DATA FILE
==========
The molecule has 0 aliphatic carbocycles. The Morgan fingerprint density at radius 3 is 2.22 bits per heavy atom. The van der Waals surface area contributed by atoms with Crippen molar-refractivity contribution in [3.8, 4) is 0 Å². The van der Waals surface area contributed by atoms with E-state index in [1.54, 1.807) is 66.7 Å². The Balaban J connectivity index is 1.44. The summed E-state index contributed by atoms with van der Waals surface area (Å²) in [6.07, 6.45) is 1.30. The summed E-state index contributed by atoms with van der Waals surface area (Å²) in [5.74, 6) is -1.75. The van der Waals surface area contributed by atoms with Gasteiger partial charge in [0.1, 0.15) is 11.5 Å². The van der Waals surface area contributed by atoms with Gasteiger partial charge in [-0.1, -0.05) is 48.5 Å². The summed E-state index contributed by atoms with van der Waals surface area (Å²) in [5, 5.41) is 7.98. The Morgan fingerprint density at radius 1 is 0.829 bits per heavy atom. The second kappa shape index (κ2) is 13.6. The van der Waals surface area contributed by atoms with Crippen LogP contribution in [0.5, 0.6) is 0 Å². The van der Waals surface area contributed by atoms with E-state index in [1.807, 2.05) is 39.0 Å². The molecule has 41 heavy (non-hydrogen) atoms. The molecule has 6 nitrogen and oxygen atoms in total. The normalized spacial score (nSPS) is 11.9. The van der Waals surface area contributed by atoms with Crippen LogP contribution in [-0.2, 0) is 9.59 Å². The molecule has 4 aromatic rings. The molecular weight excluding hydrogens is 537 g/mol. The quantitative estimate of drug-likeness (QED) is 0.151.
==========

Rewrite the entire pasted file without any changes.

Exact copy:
The molecule has 0 aliphatic carbocycles. The Morgan fingerprint density at radius 3 is 2.22 bits per heavy atom. The van der Waals surface area contributed by atoms with Crippen molar-refractivity contribution in [3.8, 4) is 0 Å². The van der Waals surface area contributed by atoms with E-state index in [1.54, 1.807) is 66.7 Å². The Balaban J connectivity index is 1.44. The summed E-state index contributed by atoms with van der Waals surface area (Å²) in [6.07, 6.45) is 1.30. The summed E-state index contributed by atoms with van der Waals surface area (Å²) in [5.74, 6) is -1.75. The van der Waals surface area contributed by atoms with Gasteiger partial charge in [0.1, 0.15) is 11.5 Å². The van der Waals surface area contributed by atoms with Gasteiger partial charge in [-0.1, -0.05) is 48.5 Å². The summed E-state index contributed by atoms with van der Waals surface area (Å²) in [5, 5.41) is 7.98. The Morgan fingerprint density at radius 1 is 0.829 bits per heavy atom. The second kappa shape index (κ2) is 13.6. The van der Waals surface area contributed by atoms with Crippen LogP contribution in [0.5, 0.6) is 0 Å². The van der Waals surface area contributed by atoms with E-state index in [1.807, 2.05) is 39.0 Å². The molecule has 41 heavy (non-hydrogen) atoms. The molecule has 6 nitrogen and oxygen atoms in total. The normalized spacial score (nSPS) is 11.9. The van der Waals surface area contributed by atoms with Crippen LogP contribution in [-0.2, 0) is 9.59 Å². The molecule has 4 aromatic rings. The molecular weight excluding hydrogens is 537 g/mol. The quantitative estimate of drug-likeness (QED) is 0.151.